Regierungsbezirk

Last updated

Regierungsbezirke in Germany as of 1 August 2008. The map also shows the former Regierungsbezirke of Lower Saxony, Rhineland-Palatinate, Saxony-Anhalt and Saxony Administrative Districts of Germany 1981-2008.svg
Regierungsbezirke in Germany as of 1 August 2008. The map also shows the former Regierungsbezirke of Lower Saxony, Rhineland-Palatinate, Saxony-Anhalt and Saxony
Coat of Arms of Germany.svg
This article is part of a series on the
politics and government of
Germany

A Regierungsbezirk (German pronunciation: [ʁeˈɡiːʁʊŋsbəˌtsɪʁk] ) means "governmental district" and is a type of administrative division in Germany. Four of sixteen Bundesländer (states of Germany) are split into Regierungsbezirke. Beneath these are rural and urban districts.

Contents

Saxony has Direktionsbezirke (directorate districts) with more responsibilities shifted from the state parliament.

The cities of Bremen, Hamburg and Berlin the city states have a different system.

Regierungsbezirke serve as regional mid-level local government units in four of Germany's sixteen federal states: Baden-Württemberg, Bavaria, Hesse and North Rhine-Westphalia. Each of the nineteen Regierungsbezirke features a non-legislative governing body called a Regierungspräsidium (governing presidium) or Bezirksregierung (district government) headed by a Regierungspräsident (governing president), concerned mostly with administrative decisions on a local level for districts within its jurisdiction. [1]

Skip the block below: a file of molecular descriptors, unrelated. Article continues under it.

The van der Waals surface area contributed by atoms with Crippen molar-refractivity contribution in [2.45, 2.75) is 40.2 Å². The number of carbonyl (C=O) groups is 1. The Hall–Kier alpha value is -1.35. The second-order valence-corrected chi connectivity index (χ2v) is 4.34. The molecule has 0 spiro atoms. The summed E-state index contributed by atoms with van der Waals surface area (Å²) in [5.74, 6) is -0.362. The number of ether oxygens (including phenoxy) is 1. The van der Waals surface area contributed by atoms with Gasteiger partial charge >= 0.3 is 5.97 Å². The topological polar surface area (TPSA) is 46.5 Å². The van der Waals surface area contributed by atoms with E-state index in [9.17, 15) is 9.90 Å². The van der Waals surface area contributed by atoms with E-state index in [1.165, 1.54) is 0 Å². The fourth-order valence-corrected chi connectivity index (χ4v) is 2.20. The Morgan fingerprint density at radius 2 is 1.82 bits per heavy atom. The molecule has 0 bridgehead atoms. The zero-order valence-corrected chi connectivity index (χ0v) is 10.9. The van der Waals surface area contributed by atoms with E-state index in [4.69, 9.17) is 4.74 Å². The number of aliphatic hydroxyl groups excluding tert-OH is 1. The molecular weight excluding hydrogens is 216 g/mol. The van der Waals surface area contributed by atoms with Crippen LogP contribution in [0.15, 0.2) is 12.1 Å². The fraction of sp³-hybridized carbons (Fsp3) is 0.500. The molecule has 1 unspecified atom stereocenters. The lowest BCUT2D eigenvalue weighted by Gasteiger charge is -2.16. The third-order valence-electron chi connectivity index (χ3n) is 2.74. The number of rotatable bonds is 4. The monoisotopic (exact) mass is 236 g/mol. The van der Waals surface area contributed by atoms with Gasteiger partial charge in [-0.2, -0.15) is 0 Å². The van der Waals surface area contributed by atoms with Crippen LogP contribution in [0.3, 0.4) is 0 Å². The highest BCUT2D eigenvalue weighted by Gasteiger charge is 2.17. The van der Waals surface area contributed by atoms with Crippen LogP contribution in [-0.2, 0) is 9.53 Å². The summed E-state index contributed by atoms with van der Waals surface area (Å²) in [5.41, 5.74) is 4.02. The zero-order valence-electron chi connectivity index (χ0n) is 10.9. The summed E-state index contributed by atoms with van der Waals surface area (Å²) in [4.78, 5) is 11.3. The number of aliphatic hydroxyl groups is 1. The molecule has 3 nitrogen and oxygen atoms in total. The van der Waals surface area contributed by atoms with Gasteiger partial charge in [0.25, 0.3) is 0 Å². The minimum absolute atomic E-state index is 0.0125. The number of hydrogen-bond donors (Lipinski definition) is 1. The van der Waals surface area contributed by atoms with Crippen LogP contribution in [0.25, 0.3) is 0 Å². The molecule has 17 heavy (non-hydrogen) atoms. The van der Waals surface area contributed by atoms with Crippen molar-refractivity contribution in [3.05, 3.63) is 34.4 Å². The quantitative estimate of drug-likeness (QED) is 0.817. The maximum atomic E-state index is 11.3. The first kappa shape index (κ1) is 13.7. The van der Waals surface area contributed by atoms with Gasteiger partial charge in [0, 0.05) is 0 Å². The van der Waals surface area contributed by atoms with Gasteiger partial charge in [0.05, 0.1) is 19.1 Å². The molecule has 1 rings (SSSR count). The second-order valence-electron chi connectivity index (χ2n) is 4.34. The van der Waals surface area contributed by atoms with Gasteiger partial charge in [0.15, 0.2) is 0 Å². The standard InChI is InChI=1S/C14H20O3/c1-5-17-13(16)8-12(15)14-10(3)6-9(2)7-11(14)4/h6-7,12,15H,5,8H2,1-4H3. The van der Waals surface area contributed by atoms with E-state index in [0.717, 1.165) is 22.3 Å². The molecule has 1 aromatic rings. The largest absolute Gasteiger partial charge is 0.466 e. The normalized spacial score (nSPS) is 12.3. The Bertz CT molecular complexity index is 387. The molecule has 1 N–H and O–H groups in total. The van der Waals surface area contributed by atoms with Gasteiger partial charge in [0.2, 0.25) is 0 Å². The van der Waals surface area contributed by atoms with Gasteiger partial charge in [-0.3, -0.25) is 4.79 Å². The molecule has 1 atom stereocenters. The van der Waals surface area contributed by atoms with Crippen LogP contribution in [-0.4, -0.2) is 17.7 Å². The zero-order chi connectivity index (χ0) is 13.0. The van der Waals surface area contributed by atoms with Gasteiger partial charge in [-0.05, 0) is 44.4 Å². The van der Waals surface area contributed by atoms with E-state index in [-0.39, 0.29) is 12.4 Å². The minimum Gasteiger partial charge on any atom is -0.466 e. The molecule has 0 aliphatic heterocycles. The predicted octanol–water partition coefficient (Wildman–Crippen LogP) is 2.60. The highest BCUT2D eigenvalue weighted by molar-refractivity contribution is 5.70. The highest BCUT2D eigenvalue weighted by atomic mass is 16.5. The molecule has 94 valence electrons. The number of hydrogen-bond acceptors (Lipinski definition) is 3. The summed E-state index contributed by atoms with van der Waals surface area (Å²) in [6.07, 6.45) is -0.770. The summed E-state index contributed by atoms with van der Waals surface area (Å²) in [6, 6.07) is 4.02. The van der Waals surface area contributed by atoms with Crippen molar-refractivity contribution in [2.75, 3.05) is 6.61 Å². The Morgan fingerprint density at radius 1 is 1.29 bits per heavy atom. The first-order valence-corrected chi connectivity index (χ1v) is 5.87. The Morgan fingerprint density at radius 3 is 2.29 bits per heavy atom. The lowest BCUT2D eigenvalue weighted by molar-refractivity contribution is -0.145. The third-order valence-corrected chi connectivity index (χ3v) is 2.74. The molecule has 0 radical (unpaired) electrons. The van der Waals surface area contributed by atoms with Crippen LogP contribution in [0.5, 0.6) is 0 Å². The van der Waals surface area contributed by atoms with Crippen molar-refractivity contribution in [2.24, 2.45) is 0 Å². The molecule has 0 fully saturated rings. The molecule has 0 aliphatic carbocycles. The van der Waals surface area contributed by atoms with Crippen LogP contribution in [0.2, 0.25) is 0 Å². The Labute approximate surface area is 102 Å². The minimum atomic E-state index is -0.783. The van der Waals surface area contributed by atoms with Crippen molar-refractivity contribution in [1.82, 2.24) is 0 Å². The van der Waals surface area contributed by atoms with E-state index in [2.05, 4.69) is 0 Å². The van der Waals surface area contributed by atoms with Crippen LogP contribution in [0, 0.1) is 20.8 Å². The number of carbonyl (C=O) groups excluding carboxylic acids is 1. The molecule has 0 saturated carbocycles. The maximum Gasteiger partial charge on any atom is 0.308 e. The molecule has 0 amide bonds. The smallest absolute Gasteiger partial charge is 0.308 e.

Translations

Regierungsbezirk is a German term variously translated into English as "governmental district", [2] "administrative district" [3] [4] or "province", [5] [6] with the first two being the closest literal translations.

History

The first Regierungsbezirke were established in the Kingdom of Bavaria and the Kingdom of Prussia in 1808. During the course of the Prussian reforms between 1808 and 1816, Prussia subdivided its provinces into 25 Regierungsbezirke, eventually featuring 37 such districts within 12 provinces. By 1871, at the time of German unification, the concept of Regierungsbezirke had been adopted by most States of the German Empire. Similar entities were initially established in other states under different names, including Kreishauptmannschaft (district captainship) in Saxony, Kreis (district) in Bavaria and Württemberg (not to be confused with the present-day Kreis or Landkreis districts), and province in Hesse. The names of these equivalent administrative divisions were standardized to Regierungsbezirk in Nazi Germany, but after World War II these naming reforms were reverted.